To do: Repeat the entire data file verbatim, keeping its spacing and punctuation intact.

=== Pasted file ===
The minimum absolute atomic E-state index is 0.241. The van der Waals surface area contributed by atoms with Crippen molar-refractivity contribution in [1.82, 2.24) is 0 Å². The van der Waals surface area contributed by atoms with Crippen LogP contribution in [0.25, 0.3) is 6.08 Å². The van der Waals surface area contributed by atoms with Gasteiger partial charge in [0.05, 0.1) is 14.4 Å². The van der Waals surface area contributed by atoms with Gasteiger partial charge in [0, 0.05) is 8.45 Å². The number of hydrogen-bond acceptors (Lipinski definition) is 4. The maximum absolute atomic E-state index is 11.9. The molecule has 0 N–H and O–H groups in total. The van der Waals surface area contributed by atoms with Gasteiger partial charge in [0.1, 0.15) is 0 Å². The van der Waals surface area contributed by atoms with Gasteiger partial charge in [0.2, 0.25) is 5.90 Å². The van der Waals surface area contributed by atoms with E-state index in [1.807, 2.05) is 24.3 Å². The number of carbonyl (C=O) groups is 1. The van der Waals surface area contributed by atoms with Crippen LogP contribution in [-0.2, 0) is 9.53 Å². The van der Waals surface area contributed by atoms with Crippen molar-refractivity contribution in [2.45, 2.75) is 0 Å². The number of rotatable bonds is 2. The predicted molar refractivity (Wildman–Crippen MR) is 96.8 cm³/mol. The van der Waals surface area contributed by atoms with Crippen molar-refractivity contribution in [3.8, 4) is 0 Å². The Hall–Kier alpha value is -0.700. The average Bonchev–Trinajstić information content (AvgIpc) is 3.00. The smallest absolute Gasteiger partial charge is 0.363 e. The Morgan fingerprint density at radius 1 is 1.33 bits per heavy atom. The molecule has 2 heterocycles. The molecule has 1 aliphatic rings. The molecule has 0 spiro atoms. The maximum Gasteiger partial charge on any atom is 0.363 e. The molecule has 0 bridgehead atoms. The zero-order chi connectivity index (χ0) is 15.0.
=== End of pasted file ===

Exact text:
The minimum absolute atomic E-state index is 0.241. The van der Waals surface area contributed by atoms with Crippen molar-refractivity contribution in [1.82, 2.24) is 0 Å². The van der Waals surface area contributed by atoms with Crippen LogP contribution in [0.25, 0.3) is 6.08 Å². The van der Waals surface area contributed by atoms with Gasteiger partial charge in [0.05, 0.1) is 14.4 Å². The van der Waals surface area contributed by atoms with Gasteiger partial charge in [0, 0.05) is 8.45 Å². The number of hydrogen-bond acceptors (Lipinski definition) is 4. The maximum absolute atomic E-state index is 11.9. The molecule has 0 N–H and O–H groups in total. The van der Waals surface area contributed by atoms with Gasteiger partial charge in [0.1, 0.15) is 0 Å². The van der Waals surface area contributed by atoms with Gasteiger partial charge in [0.2, 0.25) is 5.90 Å². The van der Waals surface area contributed by atoms with E-state index in [1.807, 2.05) is 24.3 Å². The number of carbonyl (C=O) groups is 1. The van der Waals surface area contributed by atoms with Crippen LogP contribution in [-0.2, 0) is 9.53 Å². The van der Waals surface area contributed by atoms with Crippen molar-refractivity contribution in [2.45, 2.75) is 0 Å². The number of rotatable bonds is 2. The predicted molar refractivity (Wildman–Crippen MR) is 96.8 cm³/mol. The van der Waals surface area contributed by atoms with Crippen molar-refractivity contribution in [3.8, 4) is 0 Å². The Hall–Kier alpha value is -0.700. The average Bonchev–Trinajstić information content (AvgIpc) is 3.00. The smallest absolute Gasteiger partial charge is 0.363 e. The Morgan fingerprint density at radius 1 is 1.33 bits per heavy atom. The molecule has 2 heterocycles. The molecule has 1 aliphatic rings. The molecule has 0 spiro atoms. The maximum Gasteiger partial charge on any atom is 0.363 e. The molecule has 0 bridgehead atoms. The zero-order chi connectivity index (χ0) is 15.0.